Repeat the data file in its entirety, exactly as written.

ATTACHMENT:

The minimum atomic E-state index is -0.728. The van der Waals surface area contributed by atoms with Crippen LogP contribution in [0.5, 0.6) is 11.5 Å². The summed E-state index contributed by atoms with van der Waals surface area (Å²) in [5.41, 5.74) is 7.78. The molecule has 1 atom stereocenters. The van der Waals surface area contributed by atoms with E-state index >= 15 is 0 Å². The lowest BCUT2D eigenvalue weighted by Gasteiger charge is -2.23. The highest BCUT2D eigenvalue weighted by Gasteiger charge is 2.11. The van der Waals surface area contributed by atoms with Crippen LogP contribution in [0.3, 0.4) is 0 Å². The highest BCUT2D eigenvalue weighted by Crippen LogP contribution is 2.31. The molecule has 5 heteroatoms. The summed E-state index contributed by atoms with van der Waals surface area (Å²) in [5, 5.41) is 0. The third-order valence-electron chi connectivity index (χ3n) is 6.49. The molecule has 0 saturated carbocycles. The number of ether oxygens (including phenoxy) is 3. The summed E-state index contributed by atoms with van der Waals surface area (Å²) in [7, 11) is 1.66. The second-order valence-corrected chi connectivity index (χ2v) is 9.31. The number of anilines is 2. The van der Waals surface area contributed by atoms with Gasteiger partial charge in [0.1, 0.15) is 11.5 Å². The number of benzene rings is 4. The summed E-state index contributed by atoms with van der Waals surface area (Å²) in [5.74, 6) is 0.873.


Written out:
The minimum atomic E-state index is -0.728. The van der Waals surface area contributed by atoms with Crippen LogP contribution in [0.5, 0.6) is 11.5 Å². The summed E-state index contributed by atoms with van der Waals surface area (Å²) in [5.41, 5.74) is 7.78. The molecule has 1 atom stereocenters. The van der Waals surface area contributed by atoms with E-state index >= 15 is 0 Å². The lowest BCUT2D eigenvalue weighted by Gasteiger charge is -2.23. The highest BCUT2D eigenvalue weighted by Gasteiger charge is 2.11. The van der Waals surface area contributed by atoms with Crippen LogP contribution in [0.3, 0.4) is 0 Å². The highest BCUT2D eigenvalue weighted by Crippen LogP contribution is 2.31. The molecule has 5 heteroatoms. The summed E-state index contributed by atoms with van der Waals surface area (Å²) in [5, 5.41) is 0. The third-order valence-electron chi connectivity index (χ3n) is 6.49. The molecule has 0 saturated carbocycles. The number of ether oxygens (including phenoxy) is 3. The summed E-state index contributed by atoms with van der Waals surface area (Å²) in [7, 11) is 1.66. The second-order valence-corrected chi connectivity index (χ2v) is 9.31. The number of anilines is 2. The van der Waals surface area contributed by atoms with Gasteiger partial charge in [0.1, 0.15) is 11.5 Å². The number of benzene rings is 4. The summed E-state index contributed by atoms with van der Waals surface area (Å²) in [5.74, 6) is 0.873.